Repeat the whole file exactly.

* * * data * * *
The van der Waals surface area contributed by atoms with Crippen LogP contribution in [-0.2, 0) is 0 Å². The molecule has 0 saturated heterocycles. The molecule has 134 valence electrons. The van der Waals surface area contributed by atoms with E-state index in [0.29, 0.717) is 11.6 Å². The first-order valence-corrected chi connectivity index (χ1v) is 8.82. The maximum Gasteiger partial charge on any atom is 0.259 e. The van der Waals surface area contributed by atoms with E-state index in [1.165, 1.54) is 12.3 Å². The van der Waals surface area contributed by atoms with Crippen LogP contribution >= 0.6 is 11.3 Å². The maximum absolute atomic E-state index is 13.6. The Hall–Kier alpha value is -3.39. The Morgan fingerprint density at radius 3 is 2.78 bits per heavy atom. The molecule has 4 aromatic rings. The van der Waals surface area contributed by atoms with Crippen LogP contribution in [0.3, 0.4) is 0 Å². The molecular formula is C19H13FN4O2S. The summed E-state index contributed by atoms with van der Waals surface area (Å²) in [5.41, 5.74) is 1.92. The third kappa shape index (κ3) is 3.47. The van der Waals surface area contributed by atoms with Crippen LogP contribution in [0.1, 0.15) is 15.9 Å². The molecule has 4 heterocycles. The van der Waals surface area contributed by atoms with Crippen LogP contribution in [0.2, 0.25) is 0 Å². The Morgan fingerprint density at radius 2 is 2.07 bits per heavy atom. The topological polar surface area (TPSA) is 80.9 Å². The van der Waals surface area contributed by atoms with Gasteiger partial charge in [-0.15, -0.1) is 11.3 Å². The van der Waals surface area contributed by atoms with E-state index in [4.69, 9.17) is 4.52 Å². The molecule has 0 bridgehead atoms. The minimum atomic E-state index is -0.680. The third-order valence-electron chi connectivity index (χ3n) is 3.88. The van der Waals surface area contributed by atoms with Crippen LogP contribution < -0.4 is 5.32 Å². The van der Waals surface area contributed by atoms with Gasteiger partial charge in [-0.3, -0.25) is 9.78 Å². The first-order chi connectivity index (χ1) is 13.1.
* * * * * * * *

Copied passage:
The van der Waals surface area contributed by atoms with Crippen LogP contribution in [-0.2, 0) is 0 Å². The molecule has 0 saturated heterocycles. The molecule has 134 valence electrons. The van der Waals surface area contributed by atoms with E-state index in [0.29, 0.717) is 11.6 Å². The first-order valence-corrected chi connectivity index (χ1v) is 8.82. The maximum Gasteiger partial charge on any atom is 0.259 e. The van der Waals surface area contributed by atoms with E-state index in [1.165, 1.54) is 12.3 Å². The van der Waals surface area contributed by atoms with Crippen LogP contribution >= 0.6 is 11.3 Å². The maximum absolute atomic E-state index is 13.6. The Hall–Kier alpha value is -3.39. The Morgan fingerprint density at radius 3 is 2.78 bits per heavy atom. The molecule has 4 aromatic rings. The van der Waals surface area contributed by atoms with Crippen LogP contribution in [0.3, 0.4) is 0 Å². The molecular formula is C19H13FN4O2S. The summed E-state index contributed by atoms with van der Waals surface area (Å²) in [5.41, 5.74) is 1.92. The third kappa shape index (κ3) is 3.47. The van der Waals surface area contributed by atoms with Crippen LogP contribution in [0.1, 0.15) is 15.9 Å². The molecule has 4 heterocycles. The van der Waals surface area contributed by atoms with Crippen LogP contribution in [0.2, 0.25) is 0 Å². The Morgan fingerprint density at radius 2 is 2.07 bits per heavy atom. The topological polar surface area (TPSA) is 80.9 Å². The van der Waals surface area contributed by atoms with Gasteiger partial charge in [-0.15, -0.1) is 11.3 Å². The van der Waals surface area contributed by atoms with E-state index in [4.69, 9.17) is 4.52 Å². The molecule has 0 bridgehead atoms. The minimum atomic E-state index is -0.680. The third-order valence-electron chi connectivity index (χ3n) is 3.88. The van der Waals surface area contributed by atoms with Crippen LogP contribution < -0.4 is 5.32 Å². The van der Waals surface area contributed by atoms with Gasteiger partial charge in [-0.3, -0.25) is 9.78 Å². The first-order chi connectivity index (χ1) is 13.1.